Feature by Michael J. Stott
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PHOENIX, Arizona, November 2. IN April 1961 Sports Illustrated observed of the New Trier Township High School (Winnetka, Ill.) swim team that only "the Olympic-seasoned squads from Indiana, Southern California and Michigan were capable of beating them in a dual meet."
Back then swimmers were urged not to lift weights. "The belief was that weight training would build bulky muscles and decrease flexibility," says David Costill, Ernest Maglischo and Allen Richardson in their seminal tome Swimming. "Attitudes toward resistance training have changed so much that we now believe swimmers must engage in resistance training if they wish to be successful," note the authors.
The basics of resistance training in the water are fairly simple. "The concept is overload," says Joel Stager, director of the Counsilman Center for the Science of Swimming at Indiana University, "i.e. increasing the resistive elements against which swimmers are swimming. The overload is generally perceived by swimmers and coaches as being an overload to the muscles. We are forcing the athlete to generate greater force at any given swimming speed. My opinion is we are not targeting the muscles per se, but targeting the central nervous system. So, if done correctly, it is teaching the nervous system how to generate power," says Stager.
Experts agree that the implementation of resistance training requires care. "The whole idea of strength and conditioning in swimming is to equate it to the pool," says University of Alabama coach Eric Mcilquham. "Resistance tools can be very effective because they are very swimming specific, meaning you are training the muscles in very similar neuromuscular patterns that one uses in swimming.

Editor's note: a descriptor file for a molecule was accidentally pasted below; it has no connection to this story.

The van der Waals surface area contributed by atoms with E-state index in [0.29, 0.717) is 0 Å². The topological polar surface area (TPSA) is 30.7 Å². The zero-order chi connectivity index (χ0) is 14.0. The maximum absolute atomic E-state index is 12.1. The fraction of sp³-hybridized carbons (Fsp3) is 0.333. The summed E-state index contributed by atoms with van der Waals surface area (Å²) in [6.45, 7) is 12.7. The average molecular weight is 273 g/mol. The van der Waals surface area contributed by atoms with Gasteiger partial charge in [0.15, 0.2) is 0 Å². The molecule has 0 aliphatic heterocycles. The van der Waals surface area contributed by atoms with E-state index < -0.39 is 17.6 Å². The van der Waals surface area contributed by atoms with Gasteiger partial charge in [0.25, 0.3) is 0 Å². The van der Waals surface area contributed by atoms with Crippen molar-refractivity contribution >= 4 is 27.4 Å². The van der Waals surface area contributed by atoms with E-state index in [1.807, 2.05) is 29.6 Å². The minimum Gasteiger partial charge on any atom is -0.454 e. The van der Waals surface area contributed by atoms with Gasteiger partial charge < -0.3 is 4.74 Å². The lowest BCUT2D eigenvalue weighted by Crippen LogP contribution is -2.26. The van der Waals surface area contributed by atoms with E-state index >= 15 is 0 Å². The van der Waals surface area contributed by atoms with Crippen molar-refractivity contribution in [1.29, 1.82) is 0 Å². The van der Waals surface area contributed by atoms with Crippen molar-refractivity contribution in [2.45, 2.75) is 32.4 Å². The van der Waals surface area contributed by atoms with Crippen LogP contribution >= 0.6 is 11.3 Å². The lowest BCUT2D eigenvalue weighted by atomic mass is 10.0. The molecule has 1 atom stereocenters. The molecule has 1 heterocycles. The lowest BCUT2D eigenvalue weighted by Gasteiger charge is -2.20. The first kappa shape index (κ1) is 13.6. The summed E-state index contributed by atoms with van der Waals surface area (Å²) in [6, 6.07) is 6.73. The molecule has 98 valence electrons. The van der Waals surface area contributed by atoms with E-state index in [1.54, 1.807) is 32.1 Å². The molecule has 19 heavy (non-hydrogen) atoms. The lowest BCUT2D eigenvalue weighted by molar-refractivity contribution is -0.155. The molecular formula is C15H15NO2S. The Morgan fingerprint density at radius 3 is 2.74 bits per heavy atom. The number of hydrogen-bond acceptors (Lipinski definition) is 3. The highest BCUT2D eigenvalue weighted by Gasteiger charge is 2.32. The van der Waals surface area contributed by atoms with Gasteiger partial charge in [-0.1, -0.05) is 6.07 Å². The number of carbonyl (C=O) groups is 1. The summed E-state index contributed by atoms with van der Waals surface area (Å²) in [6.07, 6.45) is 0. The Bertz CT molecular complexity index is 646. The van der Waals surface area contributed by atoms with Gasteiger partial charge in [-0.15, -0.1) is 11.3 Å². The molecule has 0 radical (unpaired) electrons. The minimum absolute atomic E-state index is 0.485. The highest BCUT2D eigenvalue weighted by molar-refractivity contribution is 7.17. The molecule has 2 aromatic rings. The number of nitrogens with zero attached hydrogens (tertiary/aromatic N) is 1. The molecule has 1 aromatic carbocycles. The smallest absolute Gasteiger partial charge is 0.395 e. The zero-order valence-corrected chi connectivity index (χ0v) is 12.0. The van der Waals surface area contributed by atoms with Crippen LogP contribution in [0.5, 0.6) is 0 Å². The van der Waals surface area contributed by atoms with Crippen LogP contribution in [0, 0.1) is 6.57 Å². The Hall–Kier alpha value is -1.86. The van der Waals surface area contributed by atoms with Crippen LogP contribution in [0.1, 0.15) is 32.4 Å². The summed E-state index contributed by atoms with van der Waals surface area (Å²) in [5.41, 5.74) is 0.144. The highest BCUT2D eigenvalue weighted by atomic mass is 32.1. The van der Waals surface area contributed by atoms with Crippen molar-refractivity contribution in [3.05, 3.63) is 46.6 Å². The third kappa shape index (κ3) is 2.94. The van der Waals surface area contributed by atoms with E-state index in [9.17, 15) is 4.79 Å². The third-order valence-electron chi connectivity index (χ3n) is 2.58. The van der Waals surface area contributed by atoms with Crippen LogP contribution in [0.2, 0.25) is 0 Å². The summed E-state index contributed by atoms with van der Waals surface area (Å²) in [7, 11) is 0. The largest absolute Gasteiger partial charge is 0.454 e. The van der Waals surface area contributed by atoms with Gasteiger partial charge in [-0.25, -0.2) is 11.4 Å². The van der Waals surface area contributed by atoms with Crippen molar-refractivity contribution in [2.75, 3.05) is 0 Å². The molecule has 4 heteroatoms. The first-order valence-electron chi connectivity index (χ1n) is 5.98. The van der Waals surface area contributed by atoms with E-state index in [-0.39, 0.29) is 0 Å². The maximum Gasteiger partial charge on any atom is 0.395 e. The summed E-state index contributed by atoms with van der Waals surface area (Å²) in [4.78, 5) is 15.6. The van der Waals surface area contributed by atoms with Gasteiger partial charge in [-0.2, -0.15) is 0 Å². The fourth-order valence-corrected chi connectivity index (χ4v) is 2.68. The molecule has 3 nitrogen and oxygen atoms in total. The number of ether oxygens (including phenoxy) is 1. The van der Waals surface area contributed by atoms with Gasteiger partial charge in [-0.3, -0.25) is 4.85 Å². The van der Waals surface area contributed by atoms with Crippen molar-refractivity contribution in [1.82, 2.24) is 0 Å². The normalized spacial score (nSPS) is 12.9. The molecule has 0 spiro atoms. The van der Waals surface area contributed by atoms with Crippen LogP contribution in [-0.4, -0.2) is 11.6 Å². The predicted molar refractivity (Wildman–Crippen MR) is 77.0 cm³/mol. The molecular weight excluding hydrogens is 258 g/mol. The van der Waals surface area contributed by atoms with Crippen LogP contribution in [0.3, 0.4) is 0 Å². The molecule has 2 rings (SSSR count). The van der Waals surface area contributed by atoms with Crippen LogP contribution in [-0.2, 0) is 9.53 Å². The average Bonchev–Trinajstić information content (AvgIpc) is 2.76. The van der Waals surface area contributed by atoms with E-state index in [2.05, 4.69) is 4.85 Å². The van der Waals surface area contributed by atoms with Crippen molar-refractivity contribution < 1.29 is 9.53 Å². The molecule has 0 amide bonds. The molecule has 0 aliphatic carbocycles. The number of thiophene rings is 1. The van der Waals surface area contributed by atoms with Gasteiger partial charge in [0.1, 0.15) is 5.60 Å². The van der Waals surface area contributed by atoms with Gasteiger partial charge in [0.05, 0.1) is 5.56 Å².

"In order to have a successful strength and conditioning swimming program you need to develop an athlete's ability to apply power over a specific period of time while maintaining body alignment/posture. But before you apply any kind of power to a swimmer, there must be proper body alignment. Get the technique down before you start adding any kind of load. Alignment before power development," says Mcilquham.
Stager, a swim coach in addition to being an exercise physiologist, admits he isn't a fan of widely-used resistance devices like swim benches. "With a Vasatrainer, for instance, the emphasis is on muscular strength or muscular power. The question is always what's the transfer between what you are doing on a swim bench and what's taking place in the water.
"The resistance should be appropriate and specific to the athlete," he cautions, "and that's what I don't like about most of the devices because they are not specific to the athlete. It is almost as if one size fits all. What you want to do is train the athletes to specific individualized thresholds. You can invoke quicker and bigger changes if you train at or just below these thresholds. When you start resistance loading an athlete while in the water, at some threshold the stroke will start to decay, so there is no point in having a swimmer work beyond that level. If you can identify what that threshold is for each athlete then you can prescribe a resistance that is appropriate to invoke optimal performance changes," says Stager.
"Strength requirements for swimming are somewhat high, but the power requirements are enormous," says Kenyon coach Jim Steen, winner of 50 NCAA swimming and diving championships. "That said there are as many different ways to build beneficial strength and power on land as there are programs addressing the issue. I'm not sure anyone knows what the best way to develop strength and power on land is," he says, "but those programs that create strength and power protocols on land and are effectively in synch with what is being done in the water are the most successful.